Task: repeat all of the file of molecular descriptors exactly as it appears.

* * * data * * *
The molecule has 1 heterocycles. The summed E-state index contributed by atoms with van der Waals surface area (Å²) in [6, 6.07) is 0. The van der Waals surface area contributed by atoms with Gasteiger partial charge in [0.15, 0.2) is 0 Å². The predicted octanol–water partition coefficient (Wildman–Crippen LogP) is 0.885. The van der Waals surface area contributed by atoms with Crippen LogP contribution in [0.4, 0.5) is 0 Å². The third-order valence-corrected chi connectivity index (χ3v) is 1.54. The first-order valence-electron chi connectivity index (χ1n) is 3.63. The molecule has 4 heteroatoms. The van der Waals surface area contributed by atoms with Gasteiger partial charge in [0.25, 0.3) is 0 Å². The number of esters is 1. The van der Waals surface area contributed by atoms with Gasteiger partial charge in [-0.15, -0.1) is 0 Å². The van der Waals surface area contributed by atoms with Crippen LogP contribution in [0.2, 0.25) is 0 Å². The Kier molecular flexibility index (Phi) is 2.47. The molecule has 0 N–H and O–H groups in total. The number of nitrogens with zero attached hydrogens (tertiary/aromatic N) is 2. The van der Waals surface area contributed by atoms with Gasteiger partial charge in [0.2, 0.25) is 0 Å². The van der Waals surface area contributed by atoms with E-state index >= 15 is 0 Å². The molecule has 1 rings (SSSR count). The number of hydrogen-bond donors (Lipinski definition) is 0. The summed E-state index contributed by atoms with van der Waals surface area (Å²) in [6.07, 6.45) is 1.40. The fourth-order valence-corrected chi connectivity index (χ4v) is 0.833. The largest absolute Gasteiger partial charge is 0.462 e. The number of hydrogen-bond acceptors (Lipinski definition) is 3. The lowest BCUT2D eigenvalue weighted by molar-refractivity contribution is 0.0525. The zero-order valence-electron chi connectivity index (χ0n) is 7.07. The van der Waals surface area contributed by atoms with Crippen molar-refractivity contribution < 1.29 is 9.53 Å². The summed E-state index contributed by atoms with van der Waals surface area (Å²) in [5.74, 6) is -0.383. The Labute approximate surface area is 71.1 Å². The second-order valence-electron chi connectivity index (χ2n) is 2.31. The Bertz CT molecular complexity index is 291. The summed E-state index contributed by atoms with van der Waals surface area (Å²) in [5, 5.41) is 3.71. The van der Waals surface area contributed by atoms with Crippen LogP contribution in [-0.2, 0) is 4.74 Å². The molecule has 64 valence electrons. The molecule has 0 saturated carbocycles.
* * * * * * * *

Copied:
The molecule has 1 heterocycles. The summed E-state index contributed by atoms with van der Waals surface area (Å²) in [6, 6.07) is 0. The van der Waals surface area contributed by atoms with Gasteiger partial charge in [0.15, 0.2) is 0 Å². The predicted octanol–water partition coefficient (Wildman–Crippen LogP) is 0.885. The van der Waals surface area contributed by atoms with Crippen LogP contribution in [0.4, 0.5) is 0 Å². The third-order valence-corrected chi connectivity index (χ3v) is 1.54. The first-order valence-electron chi connectivity index (χ1n) is 3.63. The molecule has 4 heteroatoms. The van der Waals surface area contributed by atoms with Gasteiger partial charge in [0.25, 0.3) is 0 Å². The number of esters is 1. The van der Waals surface area contributed by atoms with Gasteiger partial charge in [-0.15, -0.1) is 0 Å². The van der Waals surface area contributed by atoms with Crippen LogP contribution in [0.2, 0.25) is 0 Å². The Kier molecular flexibility index (Phi) is 2.47. The molecule has 0 N–H and O–H groups in total. The number of nitrogens with zero attached hydrogens (tertiary/aromatic N) is 2. The van der Waals surface area contributed by atoms with Gasteiger partial charge in [0.2, 0.25) is 0 Å². The van der Waals surface area contributed by atoms with E-state index >= 15 is 0 Å². The molecule has 1 rings (SSSR count). The number of hydrogen-bond donors (Lipinski definition) is 0. The summed E-state index contributed by atoms with van der Waals surface area (Å²) in [6.07, 6.45) is 1.40. The fourth-order valence-corrected chi connectivity index (χ4v) is 0.833. The largest absolute Gasteiger partial charge is 0.462 e. The number of hydrogen-bond acceptors (Lipinski definition) is 3. The lowest BCUT2D eigenvalue weighted by molar-refractivity contribution is 0.0525. The zero-order valence-electron chi connectivity index (χ0n) is 7.07. The van der Waals surface area contributed by atoms with Crippen molar-refractivity contribution < 1.29 is 9.53 Å². The summed E-state index contributed by atoms with van der Waals surface area (Å²) in [5.74, 6) is -0.383. The Labute approximate surface area is 71.1 Å². The second-order valence-electron chi connectivity index (χ2n) is 2.31. The Bertz CT molecular complexity index is 291. The summed E-state index contributed by atoms with van der Waals surface area (Å²) in [5, 5.41) is 3.71. The van der Waals surface area contributed by atoms with Crippen LogP contribution in [-0.2, 0) is 4.74 Å². The molecule has 64 valence electrons. The molecule has 0 saturated carbocycles.